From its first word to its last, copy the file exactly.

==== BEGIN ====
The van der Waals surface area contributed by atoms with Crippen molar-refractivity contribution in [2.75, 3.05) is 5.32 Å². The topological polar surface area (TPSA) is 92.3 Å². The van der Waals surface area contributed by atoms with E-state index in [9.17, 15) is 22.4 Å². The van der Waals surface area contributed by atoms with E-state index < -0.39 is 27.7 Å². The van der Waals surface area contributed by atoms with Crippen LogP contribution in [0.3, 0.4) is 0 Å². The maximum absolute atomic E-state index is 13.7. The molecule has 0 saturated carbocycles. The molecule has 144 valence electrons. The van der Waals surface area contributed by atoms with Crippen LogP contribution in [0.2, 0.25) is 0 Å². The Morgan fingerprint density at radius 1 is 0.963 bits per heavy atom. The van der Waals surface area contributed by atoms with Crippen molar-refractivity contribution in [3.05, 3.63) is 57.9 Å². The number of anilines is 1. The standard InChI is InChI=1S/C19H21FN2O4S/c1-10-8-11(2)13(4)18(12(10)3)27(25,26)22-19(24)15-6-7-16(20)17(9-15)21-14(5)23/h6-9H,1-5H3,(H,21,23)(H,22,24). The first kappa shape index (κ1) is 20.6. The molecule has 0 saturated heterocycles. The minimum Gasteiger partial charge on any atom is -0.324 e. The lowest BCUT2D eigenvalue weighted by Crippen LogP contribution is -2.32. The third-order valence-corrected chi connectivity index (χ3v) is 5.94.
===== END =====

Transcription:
The van der Waals surface area contributed by atoms with Crippen molar-refractivity contribution in [2.75, 3.05) is 5.32 Å². The topological polar surface area (TPSA) is 92.3 Å². The van der Waals surface area contributed by atoms with E-state index in [9.17, 15) is 22.4 Å². The van der Waals surface area contributed by atoms with E-state index < -0.39 is 27.7 Å². The van der Waals surface area contributed by atoms with Crippen LogP contribution in [0.3, 0.4) is 0 Å². The maximum absolute atomic E-state index is 13.7. The molecule has 0 saturated carbocycles. The molecule has 144 valence electrons. The van der Waals surface area contributed by atoms with Crippen LogP contribution in [0.2, 0.25) is 0 Å². The Morgan fingerprint density at radius 1 is 0.963 bits per heavy atom. The van der Waals surface area contributed by atoms with Crippen molar-refractivity contribution in [3.05, 3.63) is 57.9 Å². The number of anilines is 1. The standard InChI is InChI=1S/C19H21FN2O4S/c1-10-8-11(2)13(4)18(12(10)3)27(25,26)22-19(24)15-6-7-16(20)17(9-15)21-14(5)23/h6-9H,1-5H3,(H,21,23)(H,22,24). The first kappa shape index (κ1) is 20.6. The molecule has 0 saturated heterocycles. The minimum Gasteiger partial charge on any atom is -0.324 e. The lowest BCUT2D eigenvalue weighted by Crippen LogP contribution is -2.32. The third-order valence-corrected chi connectivity index (χ3v) is 5.94.